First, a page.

Luxembourg travel guide
As the wealthiest nation in Europe and one of the founding fathers of the EU, it’s safe to say little Luxembourg is punching well above its weight.
But as well as the highest per capita income on the continent, this diminutive country also has more than its fair share of natural beauty with rolling hills, verdant valleys and meandering rivers painting picture of rural idyll.
Proud of its role as a founding member of the EU, Luxembourg plays a prominent position in European affairs and is home to a number of European Union institutions.
Most of the action takes place in the capital, Luxembourg City, which has something of a split personality: while it’s all antiquated charm in the Old Town, with its elegant squares, imposing churches, independent shops and cobblestone streets, the Kirchberg district has a modern, flashier feel thanks to its ubiquitous offices, shopping malls and entertainment complexes.
The most popular destination outside the capital is medieval Vianden in the northeast, with its cobbled streets and hilltop castle, which is the envy of many European cities. Vianden also hosts a range of festivals and events throughout the year, many of which celebrate its historical past.
Echternach, founded in the 7th century, is the oldest city in the country, with a picturesque centre dominated by an abbey. It is also a convenient base for exploring ‘Little Switzerland’, a tiny region of rocky outcrops, cliffs, cascades, and forests, crisscrossed by walking trails that are a haven for hikers and mountain-bikers.
On the southeastern border with Germany, the Moselle Valley enjoys a unique microclimate that has given rise to one of Europe’s smallest wine-growing districts, producing award-winning whites and sparkling wines. Meanwhile, northern Luxembourg is dominated by the Ardennes, an area of high plateau where wooded valleys, shimmering rivers and lofty peaks make for stunning trekking.
All in all, not bad for a country the size of Dorset.
2,586 sq km (998 sq miles).
576,243 (UN estimate 2016).
220.5 per sq km.
Grand Duke Henri since 2000.
Luc Frieden since November 2023.
The Foreign, Commonwealth & Development Office (FCDO) provides advice about risks of travel to help British nationals make informed decisions. Find out more about FCDO travel advice.
Before you travel
No travel can be guaranteed safe. Read all the advice in this guide as well as support for British nationals abroad which includes:
- advice on preparing for travel abroad and reducing risks
- information for women, LGBT+ and disabled travellers
If you choose to travel, research your destinations and get appropriate travel insurance. Insurance should cover your itinerary, planned activities and expenses in an emergency.
This advice reflects the UK government’s understanding of current rules for people travelling on a full ‘British citizen’ passport from the UK, for the most common types of travel.
The authorities in Luxembourg set and enforce entry rules. If you’re not sure how these requirements apply to you, contact the Embassy of Luxembourg in London.
There are no COVID-19 testing or vaccination requirements for travellers entering Luxembourg.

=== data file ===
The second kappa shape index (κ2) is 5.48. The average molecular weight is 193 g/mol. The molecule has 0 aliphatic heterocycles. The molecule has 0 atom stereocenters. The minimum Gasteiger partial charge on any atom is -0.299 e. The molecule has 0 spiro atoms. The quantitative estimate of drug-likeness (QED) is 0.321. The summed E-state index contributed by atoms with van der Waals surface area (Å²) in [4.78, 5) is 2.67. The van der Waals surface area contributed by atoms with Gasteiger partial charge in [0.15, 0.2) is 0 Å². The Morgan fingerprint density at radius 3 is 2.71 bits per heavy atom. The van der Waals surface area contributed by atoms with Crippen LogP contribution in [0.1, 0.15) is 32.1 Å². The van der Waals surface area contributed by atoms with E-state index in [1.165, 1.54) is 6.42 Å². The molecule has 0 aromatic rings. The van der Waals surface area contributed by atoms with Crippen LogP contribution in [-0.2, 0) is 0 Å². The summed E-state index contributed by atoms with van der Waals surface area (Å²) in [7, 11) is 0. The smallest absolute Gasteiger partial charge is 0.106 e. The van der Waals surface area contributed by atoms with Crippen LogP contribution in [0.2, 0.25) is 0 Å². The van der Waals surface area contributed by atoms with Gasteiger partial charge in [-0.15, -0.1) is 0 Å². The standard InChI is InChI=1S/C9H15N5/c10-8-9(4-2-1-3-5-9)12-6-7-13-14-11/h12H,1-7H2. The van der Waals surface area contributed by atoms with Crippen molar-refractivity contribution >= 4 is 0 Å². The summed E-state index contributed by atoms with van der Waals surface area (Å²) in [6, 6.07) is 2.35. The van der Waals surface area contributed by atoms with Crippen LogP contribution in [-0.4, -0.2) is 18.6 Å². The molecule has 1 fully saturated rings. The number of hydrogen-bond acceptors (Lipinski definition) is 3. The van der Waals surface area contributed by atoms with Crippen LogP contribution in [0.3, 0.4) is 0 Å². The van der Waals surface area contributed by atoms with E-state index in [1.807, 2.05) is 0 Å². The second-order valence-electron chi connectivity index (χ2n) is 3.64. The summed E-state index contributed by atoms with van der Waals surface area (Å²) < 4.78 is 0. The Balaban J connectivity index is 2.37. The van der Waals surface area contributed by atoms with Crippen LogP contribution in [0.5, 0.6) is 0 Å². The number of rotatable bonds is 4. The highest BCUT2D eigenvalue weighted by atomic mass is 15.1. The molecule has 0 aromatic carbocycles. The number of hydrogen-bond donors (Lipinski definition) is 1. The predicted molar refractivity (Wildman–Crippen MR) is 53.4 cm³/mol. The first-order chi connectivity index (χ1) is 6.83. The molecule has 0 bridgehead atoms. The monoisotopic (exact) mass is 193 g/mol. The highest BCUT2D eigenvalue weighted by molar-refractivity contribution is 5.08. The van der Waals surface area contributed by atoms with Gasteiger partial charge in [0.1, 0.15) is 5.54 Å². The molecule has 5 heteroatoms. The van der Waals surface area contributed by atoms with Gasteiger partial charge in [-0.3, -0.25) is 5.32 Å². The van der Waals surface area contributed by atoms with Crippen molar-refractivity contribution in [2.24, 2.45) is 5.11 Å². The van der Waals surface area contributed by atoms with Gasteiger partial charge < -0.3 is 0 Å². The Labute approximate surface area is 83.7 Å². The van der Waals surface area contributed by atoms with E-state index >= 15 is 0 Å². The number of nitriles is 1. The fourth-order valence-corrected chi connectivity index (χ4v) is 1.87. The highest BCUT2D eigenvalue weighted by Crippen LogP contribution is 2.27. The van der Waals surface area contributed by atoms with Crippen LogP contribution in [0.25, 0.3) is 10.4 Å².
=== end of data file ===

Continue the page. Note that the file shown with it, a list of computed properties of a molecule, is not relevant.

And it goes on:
Passport validity requirements
To travel to Luxembourg, you must follow the Schengen area passport requirements.
To enter Luxembourg (and all Schengen countries) your passport must:
- have a ‘date of issue’ less than 10 years before the date you arrive. Passports issued after 1 October 2018 are now valid for only 10 years, but for passports issued before 1 October 2018, extra months may have been added if you renewed a passport early
- have an ‘expiry date’ at least 3 months after the day you plan to leave
Check with your travel provider that your passport and other travel documents meet requirements. Renew your passport if you need to.
You will be denied entry if you do not have a valid travel document, or try to use a passport that has been reported lost or stolen.
Checks at border control
Make sure you get your passport stamped.
If you’re a visitor, your passport must be stamped when you enter or leave the Schengen area (which includes Luxembourg). Border guards will use passport stamps to check you have not overstayed the 90-day visa-free limit for stays in the Schengen area. If your passport was not stamped, border guards will presume you have overstayed the visa-free limit.
If your passport was not stamped, show evidence of when and where you entered or left the Schengen area (for example, boarding passes or tickets) and ask the border guards to add the date and location in your passport.
Read about passport stamping if you live in Luxembourg.
You can travel without a visa to the Schengen area (including Luxembourg) for up to 90 days in any 180-day period. This applies if you travel:
- as a tourist
- to visit family or friends
to attend business meetings, cultural or sports events
- for short-term studies or training
If you’re travelling to Luxembourg and other Schengen countries without a visa, make sure your whole visit is within the 90-day limit. Visits to Schengen countries in the 180 days before you travel count towards your 90 days.
To stay longer (to work or study, for business travel or for other reasons), you must meet the Luxembourg government’s entry requirements. Check which type of visa or work permit you need with the Embassy of Luxembourg in London.
If you stay in Luxembourg with a residence permit or long-stay visa, this does not count towards your 90-day visa-free limit.
Applying for a visa
Check with the Embassy of Luxembourg in London what type of visa or work permit you may need.
At least 8 weeks before your trip, check the vaccinations and certificates you need in TravelHealthPro’s Luxembourg guide.
There are strict rules about goods that can be brought into and taken out of Luxembourg. You must declare anything that may be prohibited or subject to tax or duty.
You cannot take meat, milk or products containing them into EU countries. There are some exceptions for medical reasons, for example certain amounts of powdered infant milk, infant food, or pet food. Check the rules about taking food and drink into the EU on the European Commission website.
Taking money into Luxembourg
If you bring more than 10,000 euros in cash (even in transit) into Luxembourg, you must complete a cash declaration form. You must declare this to the Customs and Excise Agency (Administration des douanes et accises – ADA).